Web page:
MGM's poker room filled a key niche in the '06 Vegas poker ecosystem—the big room that catered to the "little" players. With 23 tables in a prime location between the sports book and Centrifuge bar, poker players could find a game nearly 24/7, and a packed room with waiting lists was common most evenings and weekends. The room catered to low stakes players, offering mostly $3/$6 LHE and $1/$2 NLHE (with a bankroll friendly buy-in of $60-$200), and some soft $2/$5 NLHE games. The MGM poker room had a definite "young gun" vibe, filled with brash, drunk, noisy players. Fortunately, most of those players were terrible, and finding a juicy, profitable game was generally easy.

Although the Vegas poker scene has evolved considerably during the intervening years, in many ways the MGM poker room is remarkably unchanged. Other than the more traditional poker tables replacing the MGM's original unique tables with a marble "racetrack" edge, the MGM poker room still looks identical to how it looked back during my first Vegas trip. Same location, same mix of games, same generally bad players.

Which was a good thing. A lucrative thing. A shooting fish in a barrel thing, or at least some sort of fish-poker-profit metaphor thing.

  1. Buy into MGM poker room cash game.
  2. Identify fish.
  3. ???
  4. Profit!
My first two evenings I played $1/$2 NLHE, and managed to turn healthy two buy-in profits with a pretty ABC style, with the occasional aggressive steal play or semi-bluff thrown in for good measure. The fishing wasn't quite as good as in 2006, but there were some nice poker trout swimming around more than willing to nibble at the lures I was casting.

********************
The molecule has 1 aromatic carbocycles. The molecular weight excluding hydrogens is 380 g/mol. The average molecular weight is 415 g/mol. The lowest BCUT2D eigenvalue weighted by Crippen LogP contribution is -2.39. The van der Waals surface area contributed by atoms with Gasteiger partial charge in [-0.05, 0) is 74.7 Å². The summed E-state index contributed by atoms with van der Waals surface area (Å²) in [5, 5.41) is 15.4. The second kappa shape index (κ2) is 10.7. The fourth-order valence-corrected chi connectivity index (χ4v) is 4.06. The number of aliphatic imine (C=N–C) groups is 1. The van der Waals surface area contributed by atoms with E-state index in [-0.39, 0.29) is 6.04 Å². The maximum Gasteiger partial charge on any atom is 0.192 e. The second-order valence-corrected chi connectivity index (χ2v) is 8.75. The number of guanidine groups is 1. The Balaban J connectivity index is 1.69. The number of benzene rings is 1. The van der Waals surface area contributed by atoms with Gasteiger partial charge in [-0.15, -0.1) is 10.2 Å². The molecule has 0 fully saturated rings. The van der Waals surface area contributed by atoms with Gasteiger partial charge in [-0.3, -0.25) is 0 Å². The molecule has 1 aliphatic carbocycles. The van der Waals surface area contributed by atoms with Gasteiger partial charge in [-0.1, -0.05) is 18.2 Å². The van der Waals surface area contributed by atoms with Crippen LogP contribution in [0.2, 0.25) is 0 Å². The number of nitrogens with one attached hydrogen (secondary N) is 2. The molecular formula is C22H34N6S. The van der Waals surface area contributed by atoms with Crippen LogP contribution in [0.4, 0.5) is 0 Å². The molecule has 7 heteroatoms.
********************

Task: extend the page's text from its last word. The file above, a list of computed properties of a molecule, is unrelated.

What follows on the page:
Which brings us to the last evening of my vacation. It was a Friday night, which would have meant a busy poker room on an average weekend. But this was the Friday before New Years Eve, and tourists were starting to surge into Vegas to get a jumpstart on their holiday celebrations. Dinner and drinks with some friends, with a detour to the Mandalay Bay sports book to sweat the end of the Missouri loss to UCLA, caused me to get back to MGM a hour or so later than planned. Losing that Mizzou investment turned out to be a blessing in disguise.

The MGM poker room was jammed, so I put my name on both the $1/$2 and $2/$5 NLHE lists. After a short wait, a new $2/$5 game was opened, so I settled in for what I figured would be a pretty standard game. Rarely have I so badly underestimated a game's potential.